Date and Time:
Tuesday, March 21, 09:00 – 13:00
Globally, there is an increase in the use of systems outside of the traditional trust barrier of corporate control, with many industries having a more perimeter-less design. Since the Covid-19 global pandemic this has increased exponentially, with a rise in home office and the need for systems and devices that can be used at home through remote monitoring. The use of medical systems and devices has been revolutionised by the freedom to allow patients to be monitored in-house or remotely, lessening the burden on physical resources and the need for physical attendance at clinics and hospitals. Medical devices, at home and in health authorities, record patient information and are used for maintaining the life and the health of patients. These same medical devices may now reside outside of the full control of the health authorities, making them more susceptible to exploitation by bad actors, but with the potential to become a rich source of information during an investigation. Such devices may not yet be identified due to a lack of awareness of their abilities, but over time an increased number of medical devices will be used in investigations. From a forensic perspective, the sheer quantity and variety of devices provides a range of opportunities and challenges, with data artefacts often stored in unusual, or proprietary formats which require processing before they become usable, or unfamiliar data connections and systems increasing the challenge to extract any data.
These are not unfamiliar challenges for any digital forensic investigator, and as with any new technology it is often the case that traditional digital forensic skillsets, and tools, can be directly translated and utilized. This workshop explores the translation of traditional skillsets, and processes, into the relatively new field of medical and healthcare device forensics. Practical analysis of case studies will allow participants to explore the forensic value of various medical devices that exist in both home and hospital settings. Upon completion of the workshop participants will:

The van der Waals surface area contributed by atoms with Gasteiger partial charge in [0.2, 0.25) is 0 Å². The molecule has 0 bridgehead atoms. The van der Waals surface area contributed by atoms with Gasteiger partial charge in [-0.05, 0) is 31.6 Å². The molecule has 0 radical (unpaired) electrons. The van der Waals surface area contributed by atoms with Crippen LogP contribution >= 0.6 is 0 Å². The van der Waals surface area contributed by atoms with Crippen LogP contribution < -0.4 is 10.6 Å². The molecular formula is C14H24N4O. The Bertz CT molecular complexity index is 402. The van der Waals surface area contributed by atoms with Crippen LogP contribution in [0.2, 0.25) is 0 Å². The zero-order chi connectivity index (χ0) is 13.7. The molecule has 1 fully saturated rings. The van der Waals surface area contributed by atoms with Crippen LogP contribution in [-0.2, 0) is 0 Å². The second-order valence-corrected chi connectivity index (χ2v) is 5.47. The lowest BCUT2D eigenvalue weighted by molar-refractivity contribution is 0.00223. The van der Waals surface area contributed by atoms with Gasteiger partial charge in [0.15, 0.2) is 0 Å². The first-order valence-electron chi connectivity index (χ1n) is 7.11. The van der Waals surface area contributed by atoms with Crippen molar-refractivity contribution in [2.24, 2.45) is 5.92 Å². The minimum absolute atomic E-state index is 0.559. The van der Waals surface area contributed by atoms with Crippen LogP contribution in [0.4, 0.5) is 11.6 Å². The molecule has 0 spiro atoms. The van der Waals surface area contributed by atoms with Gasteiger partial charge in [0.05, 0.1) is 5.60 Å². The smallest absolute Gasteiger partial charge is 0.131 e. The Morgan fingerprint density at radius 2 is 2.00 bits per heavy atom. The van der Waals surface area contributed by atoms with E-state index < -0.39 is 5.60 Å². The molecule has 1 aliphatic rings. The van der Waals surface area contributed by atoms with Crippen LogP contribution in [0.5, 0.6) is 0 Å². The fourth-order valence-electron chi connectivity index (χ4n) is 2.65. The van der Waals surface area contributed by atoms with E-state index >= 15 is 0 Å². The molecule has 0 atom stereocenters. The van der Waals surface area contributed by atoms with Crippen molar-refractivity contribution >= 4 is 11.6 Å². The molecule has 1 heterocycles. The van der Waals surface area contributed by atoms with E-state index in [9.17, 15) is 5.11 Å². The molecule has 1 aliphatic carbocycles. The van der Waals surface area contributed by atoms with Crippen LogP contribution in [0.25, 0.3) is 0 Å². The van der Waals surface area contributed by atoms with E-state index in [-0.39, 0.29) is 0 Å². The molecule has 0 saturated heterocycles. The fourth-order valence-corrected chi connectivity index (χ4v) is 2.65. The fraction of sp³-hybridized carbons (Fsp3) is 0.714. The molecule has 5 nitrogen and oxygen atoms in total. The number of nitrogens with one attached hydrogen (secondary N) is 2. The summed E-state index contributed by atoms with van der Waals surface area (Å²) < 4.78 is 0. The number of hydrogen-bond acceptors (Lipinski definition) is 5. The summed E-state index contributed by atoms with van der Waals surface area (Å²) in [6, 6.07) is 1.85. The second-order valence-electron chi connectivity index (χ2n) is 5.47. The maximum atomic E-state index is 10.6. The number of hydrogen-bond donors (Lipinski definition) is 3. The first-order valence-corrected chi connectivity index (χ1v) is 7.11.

1. Understand the relevance of medical device forensics.
2. Develop knowledge in transferring tradition digital forensic skills to medical devices.
3. Understand acquisition approaches and limitations.
4. Explore examination strategies.
5. Process medical data into usable data.
6. Understand the validity of evidence from medical devices.
Who should attend:
• Both new and experienced digital forensic practitioners.
• Providers in the healthcare or medical space.
• Medical personnel that are curious about the topic.
• Law enforcement.
In preparation for the workshop, we ask you to please make sure that you have installed the software called Virt-Viewer(https://virt-manager.org/download.html). This is a tool for displaying a graphical console that is linked to Noroff University Virtualised Learning Environment that will be used for this workshop. Please make sure that you have administrator privileges to ensure that this works. Virt-Reviewer runs on different operating systems. It needs to be noted that it can be particularly temperamental on Apple based operating systems. Everything you need for the workshop will be run from the VLE system.